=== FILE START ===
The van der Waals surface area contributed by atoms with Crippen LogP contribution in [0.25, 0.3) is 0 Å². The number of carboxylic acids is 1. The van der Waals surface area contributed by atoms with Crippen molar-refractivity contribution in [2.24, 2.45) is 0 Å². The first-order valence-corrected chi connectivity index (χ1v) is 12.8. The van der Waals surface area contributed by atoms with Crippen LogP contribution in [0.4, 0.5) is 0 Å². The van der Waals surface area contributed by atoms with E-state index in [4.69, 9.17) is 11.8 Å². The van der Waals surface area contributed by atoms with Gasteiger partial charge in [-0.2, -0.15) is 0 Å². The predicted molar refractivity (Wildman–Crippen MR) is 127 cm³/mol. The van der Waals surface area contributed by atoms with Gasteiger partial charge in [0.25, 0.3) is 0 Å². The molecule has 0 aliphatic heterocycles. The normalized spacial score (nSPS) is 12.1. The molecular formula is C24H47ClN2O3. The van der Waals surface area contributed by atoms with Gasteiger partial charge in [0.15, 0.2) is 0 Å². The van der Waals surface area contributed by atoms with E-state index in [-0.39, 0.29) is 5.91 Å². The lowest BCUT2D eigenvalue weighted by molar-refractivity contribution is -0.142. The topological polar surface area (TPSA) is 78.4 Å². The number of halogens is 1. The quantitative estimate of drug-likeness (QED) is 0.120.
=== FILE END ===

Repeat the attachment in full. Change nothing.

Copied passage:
The van der Waals surface area contributed by atoms with Crippen LogP contribution in [0.25, 0.3) is 0 Å². The number of carboxylic acids is 1. The van der Waals surface area contributed by atoms with Crippen molar-refractivity contribution in [2.24, 2.45) is 0 Å². The first-order valence-corrected chi connectivity index (χ1v) is 12.8. The van der Waals surface area contributed by atoms with Crippen LogP contribution in [0.4, 0.5) is 0 Å². The van der Waals surface area contributed by atoms with E-state index in [4.69, 9.17) is 11.8 Å². The van der Waals surface area contributed by atoms with Gasteiger partial charge in [-0.2, -0.15) is 0 Å². The predicted molar refractivity (Wildman–Crippen MR) is 127 cm³/mol. The van der Waals surface area contributed by atoms with Gasteiger partial charge in [0.25, 0.3) is 0 Å². The molecule has 0 aliphatic heterocycles. The normalized spacial score (nSPS) is 12.1. The molecular formula is C24H47ClN2O3. The van der Waals surface area contributed by atoms with Gasteiger partial charge in [0.15, 0.2) is 0 Å². The van der Waals surface area contributed by atoms with E-state index in [-0.39, 0.29) is 5.91 Å². The lowest BCUT2D eigenvalue weighted by molar-refractivity contribution is -0.142. The topological polar surface area (TPSA) is 78.4 Å². The number of halogens is 1. The quantitative estimate of drug-likeness (QED) is 0.120.